CARACAS, Venezuela (AP) -- Venezuela's state-run oil company announced Wednesday that an arbitration dispute with Exxon Mobil Corp. has been settled because the U.S. oil giant has received a payment topping $250 million.
Exxon Mobil sought arbitration after the government of President Hugo Chavez nationalized an oil project in the South American nation's oil-rich Orinoco region in 2007.
The Irving, Texas-based oil company and representatives of Petroleos de Venezuela S.A., or PDVSA, failed to reach an agreement on compensation for Exxon's assets, prompting Exxon to bring the case to the International Chamber of Commerce.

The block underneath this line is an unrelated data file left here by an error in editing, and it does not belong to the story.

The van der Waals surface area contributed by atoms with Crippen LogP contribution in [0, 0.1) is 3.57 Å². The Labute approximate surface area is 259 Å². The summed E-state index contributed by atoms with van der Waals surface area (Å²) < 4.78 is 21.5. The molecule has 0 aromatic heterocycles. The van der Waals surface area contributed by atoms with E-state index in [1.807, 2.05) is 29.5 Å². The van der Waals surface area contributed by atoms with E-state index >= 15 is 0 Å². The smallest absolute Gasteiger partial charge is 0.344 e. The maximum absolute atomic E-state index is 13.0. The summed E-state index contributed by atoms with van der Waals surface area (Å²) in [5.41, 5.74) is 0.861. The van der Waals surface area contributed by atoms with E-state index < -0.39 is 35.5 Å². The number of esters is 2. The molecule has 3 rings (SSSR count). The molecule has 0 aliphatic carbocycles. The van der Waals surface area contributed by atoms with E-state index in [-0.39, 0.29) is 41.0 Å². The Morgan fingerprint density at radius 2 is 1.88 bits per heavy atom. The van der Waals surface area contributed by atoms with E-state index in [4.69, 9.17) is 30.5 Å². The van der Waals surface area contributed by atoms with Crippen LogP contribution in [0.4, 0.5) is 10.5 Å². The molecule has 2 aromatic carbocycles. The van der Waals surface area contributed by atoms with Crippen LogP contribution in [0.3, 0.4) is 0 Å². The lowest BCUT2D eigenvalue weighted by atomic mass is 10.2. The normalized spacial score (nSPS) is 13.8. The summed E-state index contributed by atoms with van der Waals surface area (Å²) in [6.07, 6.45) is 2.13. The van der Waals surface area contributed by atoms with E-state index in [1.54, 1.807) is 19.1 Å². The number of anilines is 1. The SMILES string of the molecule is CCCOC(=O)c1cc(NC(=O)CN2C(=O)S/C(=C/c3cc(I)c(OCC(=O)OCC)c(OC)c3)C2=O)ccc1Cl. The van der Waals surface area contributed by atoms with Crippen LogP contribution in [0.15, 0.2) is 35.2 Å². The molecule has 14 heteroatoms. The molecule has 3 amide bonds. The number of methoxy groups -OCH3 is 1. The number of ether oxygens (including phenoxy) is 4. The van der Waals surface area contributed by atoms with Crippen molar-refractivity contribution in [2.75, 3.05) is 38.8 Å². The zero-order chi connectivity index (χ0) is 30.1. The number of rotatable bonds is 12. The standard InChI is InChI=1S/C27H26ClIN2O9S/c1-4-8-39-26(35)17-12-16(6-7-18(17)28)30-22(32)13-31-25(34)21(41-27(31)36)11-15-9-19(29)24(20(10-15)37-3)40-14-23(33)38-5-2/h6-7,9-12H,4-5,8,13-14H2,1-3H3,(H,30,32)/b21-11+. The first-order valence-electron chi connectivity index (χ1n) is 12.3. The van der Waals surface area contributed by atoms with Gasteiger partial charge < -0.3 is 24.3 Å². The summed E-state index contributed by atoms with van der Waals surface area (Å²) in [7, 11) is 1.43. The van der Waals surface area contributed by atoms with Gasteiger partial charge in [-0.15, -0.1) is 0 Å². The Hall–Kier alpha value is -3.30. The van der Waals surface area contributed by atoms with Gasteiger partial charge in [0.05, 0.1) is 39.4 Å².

The chamber awarded Exxon more than $907 million in compensation for its nationalized assets.
But PDVSA said Wednesday the dispute had been settled following a payment of $250,897,799.
Representatives of Exxon did not respond to telephone calls seeking comment late Wednesday.
Venezuela's oil minister, Rafael Ramirez, said the government doesn't intend to make additional payments to Exxon beyond about $255 million.
Exxon had brought the case to a World Bank-affiliated arbitration body, the Washington-based International Centre for Settlement of Investment Disputes, or ICSID.
Chavez announced last month that Venezuela was withdrawing from the ICSID.
PDVSA has said it intended to pay about $255 million after subtracting debts, as well as funds in its U.S. accounts that Exxon Mobil had managed to freeze through lawsuits.